We are in Indian Summer, as we used to call it when I was little. Above is one of many pictures I shot in Delaware Park. The best part is the tote! That is my signature. That is how you tell the photo is by me.
It is in the 70s and sunny and the living is easy.
How did the name "Indian Summer" come to be? Can you still call it that? I looked it up on Wikipedia, as I am wont to do. I am happy I am not the first person to wonder about it. Wikipedia is the first to tell you if what you are saying is, ahem, incorrect. Yet in this case it does not. Here is what I read:
"Although the exact origins of the term are uncertain, it was perhaps so-called because it was first noted in regions inhabited by Native Americans, or because the natives first described it to Europeans, or it had been based on the warm and hazy conditions in autumn when Native Americans hunted. John James Audubon wrote about "The Indian Summer that extraordinary Phenomenon of North America" in his journal on November 20, 1820. He mentions the "constant Smoky atmosphere" and how the smoke irritates his eyes. Audubon suspects that the condition of the air was caused by "Indians, firing the Prairies of the West." Audubon also mentions in many other places in his writings the reliance Native Americans had on fire. At no point does Audubon relate an Indian Summer to warm temperatures during the cold seasons."
I am not sure what this is all adding up to, but it seems to be all good.
"Indian Summer" was the title of a jazz song that Frank Sinatra sang.
What a great record! I am listening to it. Sinatra is singing with the Duke Ellington Orchestra. Right away you can hear that growly restless sound. The Duke is on piano.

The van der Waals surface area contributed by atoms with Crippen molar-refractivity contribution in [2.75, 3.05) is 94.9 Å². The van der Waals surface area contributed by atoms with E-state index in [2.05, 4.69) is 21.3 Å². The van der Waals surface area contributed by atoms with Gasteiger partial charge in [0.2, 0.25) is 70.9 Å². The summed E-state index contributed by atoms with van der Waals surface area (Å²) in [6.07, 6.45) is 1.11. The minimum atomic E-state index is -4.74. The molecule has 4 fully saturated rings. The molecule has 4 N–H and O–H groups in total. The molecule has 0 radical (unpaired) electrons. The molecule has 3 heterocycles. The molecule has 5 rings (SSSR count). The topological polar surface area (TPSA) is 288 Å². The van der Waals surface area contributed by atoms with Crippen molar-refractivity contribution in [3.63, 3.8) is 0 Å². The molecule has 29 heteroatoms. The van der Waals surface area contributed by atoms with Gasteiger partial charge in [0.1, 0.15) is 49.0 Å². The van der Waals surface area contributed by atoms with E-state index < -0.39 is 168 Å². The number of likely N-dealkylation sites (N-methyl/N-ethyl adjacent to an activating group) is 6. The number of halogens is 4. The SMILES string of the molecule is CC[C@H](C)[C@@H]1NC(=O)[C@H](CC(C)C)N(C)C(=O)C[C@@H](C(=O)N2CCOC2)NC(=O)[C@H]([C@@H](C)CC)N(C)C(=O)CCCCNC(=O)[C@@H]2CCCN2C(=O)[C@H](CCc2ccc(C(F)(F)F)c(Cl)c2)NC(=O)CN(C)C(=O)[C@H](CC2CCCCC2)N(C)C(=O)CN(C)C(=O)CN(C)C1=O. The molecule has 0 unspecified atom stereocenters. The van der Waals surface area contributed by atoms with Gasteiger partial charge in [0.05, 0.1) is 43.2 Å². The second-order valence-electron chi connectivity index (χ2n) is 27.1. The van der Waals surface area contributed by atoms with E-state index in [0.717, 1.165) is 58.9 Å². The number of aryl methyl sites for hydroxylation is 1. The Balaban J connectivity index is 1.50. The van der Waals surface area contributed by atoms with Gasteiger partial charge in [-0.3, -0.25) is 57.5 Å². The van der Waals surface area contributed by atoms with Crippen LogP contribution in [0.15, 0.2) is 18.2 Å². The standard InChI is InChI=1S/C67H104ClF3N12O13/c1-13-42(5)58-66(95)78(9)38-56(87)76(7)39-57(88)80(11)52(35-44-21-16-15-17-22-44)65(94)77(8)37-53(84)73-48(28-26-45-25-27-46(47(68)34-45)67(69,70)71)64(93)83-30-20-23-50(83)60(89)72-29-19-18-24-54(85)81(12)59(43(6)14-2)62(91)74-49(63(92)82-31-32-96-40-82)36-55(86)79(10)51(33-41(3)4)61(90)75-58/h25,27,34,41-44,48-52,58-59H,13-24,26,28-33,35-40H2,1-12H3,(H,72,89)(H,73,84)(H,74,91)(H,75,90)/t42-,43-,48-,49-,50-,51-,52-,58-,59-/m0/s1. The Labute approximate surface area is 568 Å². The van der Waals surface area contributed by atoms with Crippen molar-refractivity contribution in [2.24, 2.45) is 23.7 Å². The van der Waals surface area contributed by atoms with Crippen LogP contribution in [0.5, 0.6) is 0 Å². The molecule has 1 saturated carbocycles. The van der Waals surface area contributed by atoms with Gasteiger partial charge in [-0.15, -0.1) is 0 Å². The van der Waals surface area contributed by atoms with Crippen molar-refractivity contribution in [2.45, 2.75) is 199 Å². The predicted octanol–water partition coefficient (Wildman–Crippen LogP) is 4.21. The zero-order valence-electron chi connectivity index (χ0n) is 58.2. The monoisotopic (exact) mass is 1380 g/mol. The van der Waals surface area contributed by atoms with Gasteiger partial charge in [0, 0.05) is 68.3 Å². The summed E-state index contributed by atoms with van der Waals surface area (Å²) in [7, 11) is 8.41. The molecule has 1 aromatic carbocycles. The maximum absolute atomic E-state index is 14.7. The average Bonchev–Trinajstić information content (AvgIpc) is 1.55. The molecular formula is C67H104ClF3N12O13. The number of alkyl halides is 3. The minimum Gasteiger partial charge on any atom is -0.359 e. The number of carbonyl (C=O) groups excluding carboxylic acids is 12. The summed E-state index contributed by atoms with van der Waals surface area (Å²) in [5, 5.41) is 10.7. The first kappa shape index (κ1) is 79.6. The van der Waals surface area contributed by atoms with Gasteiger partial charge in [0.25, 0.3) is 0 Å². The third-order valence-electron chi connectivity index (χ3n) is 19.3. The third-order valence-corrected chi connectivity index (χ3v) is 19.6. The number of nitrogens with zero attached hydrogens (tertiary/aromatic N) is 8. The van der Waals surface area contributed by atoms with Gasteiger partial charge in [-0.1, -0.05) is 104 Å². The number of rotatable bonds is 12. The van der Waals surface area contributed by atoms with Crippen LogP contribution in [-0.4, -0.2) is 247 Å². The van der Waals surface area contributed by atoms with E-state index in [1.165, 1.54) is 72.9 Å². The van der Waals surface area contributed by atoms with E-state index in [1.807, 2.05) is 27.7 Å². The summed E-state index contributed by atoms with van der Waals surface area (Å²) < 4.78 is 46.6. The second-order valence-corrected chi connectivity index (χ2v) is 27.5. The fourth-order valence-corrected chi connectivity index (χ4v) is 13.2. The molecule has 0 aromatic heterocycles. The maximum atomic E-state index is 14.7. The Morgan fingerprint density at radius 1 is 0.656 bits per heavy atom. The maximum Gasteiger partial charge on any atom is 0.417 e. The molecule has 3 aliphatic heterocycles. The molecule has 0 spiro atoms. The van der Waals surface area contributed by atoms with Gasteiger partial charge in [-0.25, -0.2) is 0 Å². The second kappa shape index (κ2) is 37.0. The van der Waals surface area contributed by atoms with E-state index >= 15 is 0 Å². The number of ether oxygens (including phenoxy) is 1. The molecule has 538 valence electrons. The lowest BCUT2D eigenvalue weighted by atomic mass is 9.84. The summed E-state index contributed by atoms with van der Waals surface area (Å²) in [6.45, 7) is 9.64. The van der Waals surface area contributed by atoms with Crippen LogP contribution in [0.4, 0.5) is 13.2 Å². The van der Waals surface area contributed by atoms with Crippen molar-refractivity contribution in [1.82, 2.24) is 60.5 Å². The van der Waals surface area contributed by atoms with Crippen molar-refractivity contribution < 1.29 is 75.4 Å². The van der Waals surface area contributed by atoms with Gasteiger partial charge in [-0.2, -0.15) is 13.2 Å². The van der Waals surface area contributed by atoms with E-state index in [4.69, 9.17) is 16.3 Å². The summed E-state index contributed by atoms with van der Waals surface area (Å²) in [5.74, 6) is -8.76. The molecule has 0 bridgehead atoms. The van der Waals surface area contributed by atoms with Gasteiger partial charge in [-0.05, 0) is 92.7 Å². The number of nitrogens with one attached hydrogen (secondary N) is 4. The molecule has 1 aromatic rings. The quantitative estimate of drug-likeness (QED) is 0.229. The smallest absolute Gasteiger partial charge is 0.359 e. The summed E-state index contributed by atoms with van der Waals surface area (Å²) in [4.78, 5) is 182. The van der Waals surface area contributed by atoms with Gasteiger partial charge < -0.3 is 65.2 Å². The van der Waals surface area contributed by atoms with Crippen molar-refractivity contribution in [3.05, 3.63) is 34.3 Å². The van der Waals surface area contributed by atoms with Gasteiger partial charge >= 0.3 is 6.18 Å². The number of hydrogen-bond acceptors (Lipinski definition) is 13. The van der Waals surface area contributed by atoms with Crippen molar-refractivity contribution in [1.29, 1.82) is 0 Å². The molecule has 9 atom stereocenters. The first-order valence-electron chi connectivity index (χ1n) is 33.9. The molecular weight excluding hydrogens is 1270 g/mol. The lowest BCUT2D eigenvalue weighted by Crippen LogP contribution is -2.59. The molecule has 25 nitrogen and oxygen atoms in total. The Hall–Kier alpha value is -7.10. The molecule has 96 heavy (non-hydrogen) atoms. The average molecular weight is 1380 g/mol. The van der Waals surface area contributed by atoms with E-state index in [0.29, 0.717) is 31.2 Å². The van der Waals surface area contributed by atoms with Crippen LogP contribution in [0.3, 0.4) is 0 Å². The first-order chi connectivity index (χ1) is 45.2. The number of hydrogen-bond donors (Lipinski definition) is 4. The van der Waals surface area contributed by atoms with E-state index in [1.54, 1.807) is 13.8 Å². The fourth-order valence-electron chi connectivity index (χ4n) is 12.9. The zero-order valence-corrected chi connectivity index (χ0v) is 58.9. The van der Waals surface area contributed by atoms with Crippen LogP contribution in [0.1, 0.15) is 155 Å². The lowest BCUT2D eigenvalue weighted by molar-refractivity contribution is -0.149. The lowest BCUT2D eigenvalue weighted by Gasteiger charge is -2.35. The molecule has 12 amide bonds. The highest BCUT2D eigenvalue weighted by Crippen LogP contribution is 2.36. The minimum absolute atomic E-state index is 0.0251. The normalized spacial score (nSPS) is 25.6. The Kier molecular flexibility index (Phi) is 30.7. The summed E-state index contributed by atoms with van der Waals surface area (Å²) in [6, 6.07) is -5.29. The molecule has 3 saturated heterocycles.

This is funny, yesterday we were discussing Duke Cariadoc and today it is Duke Ellington. Tomorrow we will have to introduce yet another Duke, I am not sure yet who.
I am listening to this song. That is the great Johnny Hodges on saxophone! I read in the comments that Sinatra was so impressed by Hodges' solo that at 2:58 in the video, the singer was a half second too late.
That really is a beautiful solo Johnny Hodges plays. It is as if someone is talking to you.
Around the world they also have Indian Summer. However they call it other names.
In Germany and Austria and Switzerland it is "Altweibersommer" -- Wikipedia translates that to "old women's summer" however really it is "old wives' summer." Other Europeans call it "old wives' summer" in their own languages. That includes the Czech, the Polish, and the Ukrainians.
I love that in many countries they name Indian Summer after saints whose feast days fall at this time of year. In Portugal, Spain, and France, it is named for St. Teresa of Avila. It is St. Teresa's Summer. In Bosnia and Serbia it is St. Michael's Summer. Wales also salutes St. Michael by calling it haf bach Mihangel. I am not sure how that parses out.
The Dutch and Italians associate it with St. Martin. Swedes call it St. Bridget's Summer.
English folklore reveals another term that also surfaces in Shakespeare. This one is really nice.
It is "All-Hallown summer!" All Saints Summer! We just had the Feast of All Hallows, or the Feast of All Saints. I went to Mass at the Carmelite Convent! But that is another story for another day.
For now, back to Indian Summer. I guess we can choose our own name for it.
I go with All-Hallown Summer.
We are blessed!